ZAMBIA – Zambian National Biosafety Authority (NBA) has granted two companies permits to import pet foods and snacks alleged to contain genetically modified organisms (GMOs) for the next five years.

Speaking in an interview, NBA’s Authority Communications Officer Sandra Lombe said that the Scientific Advisory Committee recommended to the Board the issuance of permits after risk assessments were conducted and products were found to be safe for humans, animals, and the environment.

According to Lusaka Times, the permits are granted to Nelt Zambia Limited to bring in Pedigree dog food and Whiskas cat food while Zambian Brands Limited will import Willards Monster Munch, Willards Diddle Daddle snacks, and Bakers Street Jumpin Jack of three different flavors (White Cheddar, Butter, and Cheese & Green Onion).

This comes after the recent move by the government to grant 35 Transit Authorisations to various companies transiting mealie meal that may contain GMOs from South Africa to the Democratic Republic of Congo (DRC).

Ms. Lombe said that the transit permits were granted on the basis that the mealie meal poses no danger to people as the National Biosafety Authority (NBA), whose core business is to regulate genetically modified organisms (GMOs) in the country has certified the product is safe.

She added that the authority has designated Kazungula and Chirundu as entry points for the GMO mealie meal transiting from South Africa, while Kasumbalesa and Mwami are the exit ports to the Democratic Republic of Congo and Malawi respectively.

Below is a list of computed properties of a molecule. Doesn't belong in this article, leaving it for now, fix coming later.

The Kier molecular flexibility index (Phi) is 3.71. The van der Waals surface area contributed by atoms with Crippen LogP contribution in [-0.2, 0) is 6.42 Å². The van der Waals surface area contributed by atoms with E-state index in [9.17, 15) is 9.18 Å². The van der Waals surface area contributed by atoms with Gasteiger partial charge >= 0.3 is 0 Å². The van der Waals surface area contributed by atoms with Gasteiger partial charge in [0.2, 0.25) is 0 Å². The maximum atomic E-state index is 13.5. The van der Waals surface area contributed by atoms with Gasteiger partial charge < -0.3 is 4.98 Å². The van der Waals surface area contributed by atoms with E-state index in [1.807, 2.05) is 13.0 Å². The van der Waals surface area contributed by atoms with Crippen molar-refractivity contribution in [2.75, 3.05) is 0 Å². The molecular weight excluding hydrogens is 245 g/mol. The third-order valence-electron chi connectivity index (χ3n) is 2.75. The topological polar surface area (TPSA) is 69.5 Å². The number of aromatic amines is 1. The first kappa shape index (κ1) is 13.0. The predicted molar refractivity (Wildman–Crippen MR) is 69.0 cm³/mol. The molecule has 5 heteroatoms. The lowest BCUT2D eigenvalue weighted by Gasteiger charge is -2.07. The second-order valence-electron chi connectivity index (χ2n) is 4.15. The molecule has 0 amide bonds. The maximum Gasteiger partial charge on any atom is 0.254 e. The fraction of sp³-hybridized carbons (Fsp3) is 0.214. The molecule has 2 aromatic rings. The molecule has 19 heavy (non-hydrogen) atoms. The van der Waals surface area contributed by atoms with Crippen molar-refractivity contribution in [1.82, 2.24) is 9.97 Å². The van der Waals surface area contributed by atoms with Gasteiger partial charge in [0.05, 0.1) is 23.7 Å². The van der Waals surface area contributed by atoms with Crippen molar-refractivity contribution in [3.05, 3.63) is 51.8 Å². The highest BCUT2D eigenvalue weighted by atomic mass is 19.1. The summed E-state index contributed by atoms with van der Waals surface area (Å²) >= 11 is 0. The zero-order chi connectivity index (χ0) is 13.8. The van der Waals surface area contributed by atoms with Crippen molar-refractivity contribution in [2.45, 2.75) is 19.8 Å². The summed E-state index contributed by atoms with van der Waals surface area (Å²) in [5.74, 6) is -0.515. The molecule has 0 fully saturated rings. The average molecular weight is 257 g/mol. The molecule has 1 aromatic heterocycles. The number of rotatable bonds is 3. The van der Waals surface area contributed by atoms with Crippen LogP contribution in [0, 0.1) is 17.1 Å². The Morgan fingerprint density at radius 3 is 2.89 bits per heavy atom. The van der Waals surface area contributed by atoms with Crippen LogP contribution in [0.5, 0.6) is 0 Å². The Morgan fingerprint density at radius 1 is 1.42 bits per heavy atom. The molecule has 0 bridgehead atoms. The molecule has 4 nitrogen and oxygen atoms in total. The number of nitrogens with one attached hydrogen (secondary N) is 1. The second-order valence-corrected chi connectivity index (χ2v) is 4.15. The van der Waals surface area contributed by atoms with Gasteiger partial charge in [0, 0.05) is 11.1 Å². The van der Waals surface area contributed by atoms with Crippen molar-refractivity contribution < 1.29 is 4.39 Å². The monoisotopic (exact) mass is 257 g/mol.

So far, she added, in the past month over 220,000 metric tons of mealie meal that may contain GMOs have transited to DRC.

She assured that the exit points are also monitored to ensure that the trucks have the same quantities they declared at the entry point. We are committed to regulating activities related to GMOs,” she stated.

Earlier, Ministry of Information and Media Director Spokesperson Thabo Kawana said the imported mealie meal is strictly for exports and not for local consumption as it is expensive.

“To secure our local market, we allowed for the importation of mealie meal from South Africa so that we satisfy the international market which is highly dependent on the Zambian market,” Mr. Kawana said.

According to Mr. Kawana, Zambia, and South Africa are the only countries in the region that have maize as the region has been negatively affected by climatic conditions hence depending on the two countries.

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